How can I decide if a plant-based diet is right for me?

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Answered by: David, An Expert in the Nutrition - General Category
Thanks for asking a great question. While food and health providers may believe they have one answer for everyone, that is an oversimplification, much like the Model T was for car owners. Nowadays, consumers are seen as individuals, and technology helps us customize solutions for specific needs.

A plant based diet is getting a lot of attention in the media, as there has been much research on how we can create more health, peace, and sustainability with a plant based diet, particularly if it is mainly comprise of whole foods.



In order to answer the question of whether a plant based diet is right for you, there are several things to consider. Here are some questions to start off.

What are your needs for your body and mind? If you are an olympic swimmer, I would not recommend a plant-based diet. You need a large amount of protein, fat, and carbs, and similar to Ian Thorpe, you may need to have steak and eggs for breakfast every day. But, if you are a copywriter, perhaps you can get by on miso soup and brown rice, as I do. There are far fewer calories, there is less fat, and there are fewer toxins such as pesticides, hormones, and bacteria in plant-based foods.

Are you healthy? What is your age? Do you suffer from specific ailments or perhaps just a few minor symptoms? Do you love certain foods and find yourself unwilling to give them up? All of those questions can help you determine if a plant-based diet is for you. It's also important to consider where you live, and the time of year. If you are in Siberia in winter, you might need more and stronger food just to stay alive, as compared with Bermuda in summer.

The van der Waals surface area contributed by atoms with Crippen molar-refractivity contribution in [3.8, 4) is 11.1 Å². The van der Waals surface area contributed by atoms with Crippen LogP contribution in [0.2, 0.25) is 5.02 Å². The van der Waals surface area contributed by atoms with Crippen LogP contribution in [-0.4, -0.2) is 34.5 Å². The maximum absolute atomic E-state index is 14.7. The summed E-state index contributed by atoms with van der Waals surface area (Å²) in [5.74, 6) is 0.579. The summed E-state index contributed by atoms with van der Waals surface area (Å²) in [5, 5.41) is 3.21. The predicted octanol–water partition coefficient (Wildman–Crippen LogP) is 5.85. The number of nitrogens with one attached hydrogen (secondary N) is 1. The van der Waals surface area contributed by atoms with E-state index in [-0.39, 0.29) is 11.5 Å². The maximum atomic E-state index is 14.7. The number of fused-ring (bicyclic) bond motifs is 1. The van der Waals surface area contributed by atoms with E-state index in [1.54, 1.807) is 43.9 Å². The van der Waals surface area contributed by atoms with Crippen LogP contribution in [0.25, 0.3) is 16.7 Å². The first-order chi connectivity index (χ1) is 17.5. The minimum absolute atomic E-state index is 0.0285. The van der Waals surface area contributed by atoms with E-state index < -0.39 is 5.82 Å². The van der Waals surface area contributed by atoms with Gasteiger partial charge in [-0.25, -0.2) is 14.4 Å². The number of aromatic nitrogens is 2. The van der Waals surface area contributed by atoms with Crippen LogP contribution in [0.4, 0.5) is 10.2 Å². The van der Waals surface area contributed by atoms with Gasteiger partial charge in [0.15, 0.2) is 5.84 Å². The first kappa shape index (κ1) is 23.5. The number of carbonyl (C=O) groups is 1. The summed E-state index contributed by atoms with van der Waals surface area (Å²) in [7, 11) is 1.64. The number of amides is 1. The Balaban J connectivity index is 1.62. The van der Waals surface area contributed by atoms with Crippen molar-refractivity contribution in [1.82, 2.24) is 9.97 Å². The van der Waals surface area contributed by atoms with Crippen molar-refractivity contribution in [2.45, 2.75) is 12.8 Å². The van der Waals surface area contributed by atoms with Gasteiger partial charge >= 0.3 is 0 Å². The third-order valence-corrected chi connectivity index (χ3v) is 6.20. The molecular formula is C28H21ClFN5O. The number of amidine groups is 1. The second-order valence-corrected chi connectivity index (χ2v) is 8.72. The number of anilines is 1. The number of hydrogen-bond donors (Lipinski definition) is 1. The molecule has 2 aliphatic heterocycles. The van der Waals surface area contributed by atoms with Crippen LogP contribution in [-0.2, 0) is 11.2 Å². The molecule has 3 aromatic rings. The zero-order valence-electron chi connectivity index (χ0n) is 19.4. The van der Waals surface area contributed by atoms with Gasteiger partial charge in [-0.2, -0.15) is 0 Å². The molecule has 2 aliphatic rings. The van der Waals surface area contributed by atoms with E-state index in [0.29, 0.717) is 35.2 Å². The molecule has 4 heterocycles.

Do research on what a plant-based diet can do. My belief is that a balanced, whole-foods, plant-based diet can help put the body into balance, and heal many chronic and acute conditions, from cancer to ADD to osteoporosis. But, it also requires improved eating habits, such as chewing well, not mixing foods, separating your eating and drinking, and not eating right before bedtime. It's also a good idea to do more walking on a plant-based diet, to help the body with digestion and circulation, so you can absorb the proper nutrients.

Finally, you may not want to go 100%. I call myself a flexitarian because I'm willing to have fish a few times a month, and keep an open mind about other foods as well, so I can be social. Remember, the key is to be happy, so if you become very strict, you may find yourself to be suffering too much, and abandon the improved eating program. That would be a shame.

In summary, it's important to know yourself, and know your goals. Then understand the basics of the diet, and get support to create a plan which can help you achieve your goal, in a stated length of time. It's also important to know how to handle travel, getting back on track after a setback, and dealing with an illness.

Most of all, make sure you enjoy the project of learning how dietary adjustments can improve your life. Good luck!

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